Monday, February 18, 2008

How Would You Like to be Taxed an Extra 39%?

I don't mean to scare all of you small business owners...but how would you like to be taxed an extra 39%?

That's how much gas prices rose last year alone. And it doesn't look much better for 2008.

President Bush stated at a conference on competitiveness, "Rising gas prices are like a tax, particularly on working people and small business people."

Soaring gas prices of $3.50 a gallon or more affects both individual consumers and businesses, but small businesses get hit the hardest. Small businesses often don't have extra cash lying around to cover rapid increases in their cost of doing business.

And worse, they are usually the last to get paid when their customers fall on hard times or have higher-than-expected bills.

And if small businesses are hurting, the economy suffers as well. Small business owners and their employees do most of the spending and investing in the U.S. Plus, they create 60 to 80% of the new jobs.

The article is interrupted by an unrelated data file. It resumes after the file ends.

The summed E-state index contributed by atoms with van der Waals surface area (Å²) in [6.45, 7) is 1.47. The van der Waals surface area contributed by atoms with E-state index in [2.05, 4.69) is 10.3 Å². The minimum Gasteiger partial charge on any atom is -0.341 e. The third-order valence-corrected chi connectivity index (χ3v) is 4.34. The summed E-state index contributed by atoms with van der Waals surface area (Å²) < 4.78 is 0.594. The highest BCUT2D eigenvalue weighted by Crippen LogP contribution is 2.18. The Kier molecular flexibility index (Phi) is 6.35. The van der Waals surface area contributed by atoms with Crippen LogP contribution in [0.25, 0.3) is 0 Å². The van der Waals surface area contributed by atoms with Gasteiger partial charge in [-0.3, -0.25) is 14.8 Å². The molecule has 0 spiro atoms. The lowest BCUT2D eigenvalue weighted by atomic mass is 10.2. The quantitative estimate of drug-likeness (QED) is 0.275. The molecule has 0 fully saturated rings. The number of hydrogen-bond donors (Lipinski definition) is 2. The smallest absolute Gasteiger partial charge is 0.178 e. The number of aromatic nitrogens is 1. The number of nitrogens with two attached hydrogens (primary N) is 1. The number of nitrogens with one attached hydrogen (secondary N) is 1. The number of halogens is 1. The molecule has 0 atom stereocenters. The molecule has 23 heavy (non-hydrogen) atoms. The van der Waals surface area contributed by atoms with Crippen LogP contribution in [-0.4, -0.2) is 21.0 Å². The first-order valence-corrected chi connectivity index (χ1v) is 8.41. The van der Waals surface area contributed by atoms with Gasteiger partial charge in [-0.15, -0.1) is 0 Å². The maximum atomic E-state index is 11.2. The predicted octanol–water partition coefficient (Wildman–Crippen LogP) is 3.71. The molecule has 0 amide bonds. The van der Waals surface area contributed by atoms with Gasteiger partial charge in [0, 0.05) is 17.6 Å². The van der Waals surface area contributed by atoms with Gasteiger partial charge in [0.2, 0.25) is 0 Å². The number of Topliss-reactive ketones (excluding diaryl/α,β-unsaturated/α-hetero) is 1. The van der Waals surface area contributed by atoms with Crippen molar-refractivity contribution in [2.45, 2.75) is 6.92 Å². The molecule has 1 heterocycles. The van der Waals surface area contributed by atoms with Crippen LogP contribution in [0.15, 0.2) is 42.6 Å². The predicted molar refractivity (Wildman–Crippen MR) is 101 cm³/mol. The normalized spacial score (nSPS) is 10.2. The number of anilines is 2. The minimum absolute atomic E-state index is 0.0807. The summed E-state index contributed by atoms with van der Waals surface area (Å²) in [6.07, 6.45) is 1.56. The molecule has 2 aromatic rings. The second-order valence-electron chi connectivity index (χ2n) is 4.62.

High gas prices put the squeeze on small businesses two ways.

1) It drives operating costs up

2) It cuts into sales by making potential customers cautious about spending money.

And eventually, small businesses are forced to raise their prices and pass along these increased costs to us - the consumers.

So what can consumers and small businesses do to fight this trend?

Look for more efficient ways to do business to keep their costs down.

One way small businesses can cut down on driving and traveling is to conduct more business online. Video and audio web conferencing has dropped significantly in price and the quality is much improved.

And the video conferencing trend is picking up speed. According to Wainhouse Research, it's growing at a pace of 24% per year and over half of small businesses are using it as a replacement for meeting in person to cut costs.

So even though the $3.50 price tag of gas takes a bite out of your pocketbook, there are ways to keep costs down and improve the way you do business


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